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Inflammatory Bowel Disease Genetic Risk Architecture Appears Distinct in African Americans

NEW YORK – The genetic architecture behind inflammatory bowel disease (IBD) appears to be distinct in African Americans compared to European Americans, according to a new study, despite some sharing of risk genes and alleles between the two groups.

"[S]ubtle differences influence the performance of polygenic risk scores, and we show that ancestry-appropriate weights significantly improve polygenic prediction in the highest percentiles of risk," co-senior and corresponding author Subra Kugathasan, a professor of pediatrics and human genetics at Emory University School of Medicine and a researcher at Children's Healthcare of Atlanta, and colleagues wrote.

As they reported in the American Journal of Human Genetics on Wednesday, investigators at Emory University, Rutgers University, the Georgia Institute of Technology, and elsewhere sequenced the genomes of nearly 1,800 African Americans with IBD and more than 1,600 unaffected controls with African ancestry from the US.

While the team's search did not unearth new loci with genome-wide significant ties to IBD, the genome sequence data and subsequent fine-mapping analyses suggested that several risk alleles occurred at different frequencies or had different effect sizes in the African American participants compared to individuals of European descent.

The results also underscored the importance of taking ancestry into account when designing polygenic risk scores for IBD, Kugathasan explained in an email, calling the study "an example of how to account for ancestry in polygenic analysis."

In addition to reporting that IBD PRS performance was affected by ancestry, he and his colleagues demonstrated that risk prediction could be improved with "weighted" PRSs that account for allele differences between populations.

"Our analyses … provide an example of how polygenic analysis needs to be adjusted for ancestry when considering ethnic disparities in healthcare," the authors reported, noting that "frequency distributions of PRSs can differ markedly across populations, mostly because of deviations in allele frequencies, although ascertainment biases in discovering common variant associations are also a concern."

With genome sequence data for 1,335 individuals with Crohn's disease, 407 ulcerative colitis cases, 32 individuals with inflammatory bowel disease-type unknown (IBDU), and 1,644 individuals with non-inflammatory bowel disease, the team tracked down more than 90 million common, low frequency, or rare variants.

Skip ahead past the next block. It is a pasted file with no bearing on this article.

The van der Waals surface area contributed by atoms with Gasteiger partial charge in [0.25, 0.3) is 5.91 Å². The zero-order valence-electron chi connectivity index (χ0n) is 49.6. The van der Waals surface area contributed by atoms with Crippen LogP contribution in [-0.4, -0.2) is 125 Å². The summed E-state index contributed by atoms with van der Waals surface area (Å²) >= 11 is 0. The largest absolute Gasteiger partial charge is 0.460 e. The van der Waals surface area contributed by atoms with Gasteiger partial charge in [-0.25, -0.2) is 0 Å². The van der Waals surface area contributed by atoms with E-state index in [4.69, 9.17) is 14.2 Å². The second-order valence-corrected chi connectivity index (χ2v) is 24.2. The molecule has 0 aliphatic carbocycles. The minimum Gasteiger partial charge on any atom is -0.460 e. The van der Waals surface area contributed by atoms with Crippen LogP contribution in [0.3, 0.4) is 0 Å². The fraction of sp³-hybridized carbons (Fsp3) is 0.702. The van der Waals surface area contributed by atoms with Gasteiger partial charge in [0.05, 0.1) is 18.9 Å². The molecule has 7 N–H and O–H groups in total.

The massive scale of the effort made it possible to rule out a role for rare variants alone in explaining the missing heritability previously described in IBD, Kugathasan noted, while helping to tease out distinct IBD-related allelic architecture in the African American individuals included in the study.

The team's subsequent fine-mapping analyses suggested the PTGER4 gene strongly contributed to Crohn's disease risk in the African American individuals, though the specific risk SNPs at that locus differed from those described in Crohn's disease risk in Europeans. In contrast, NOD2 and IL23R genes implicated in Crohn's disease in individuals of European descent did not show significant ties to the condition in the African American participants.

When they focused on rare variants, meanwhile, the researchers saw enrichment in the calcium-binding neuro-immunomodulator gene CALB2 in individuals with ulcerative colitis. That set included variants that appear to be specific to individuals with African ancestry, though the authors noted that "this finding needs to be interpreted with caution because of the lack of replication in an independent cohort or functional validation."

"Further research into the mechanisms responsible for ancestry-specific effects is warranted, including evaluation of the influences of linked rare variants, cumulative genetic background modifiers, and genotype-by-environment interactions," the authors concluded.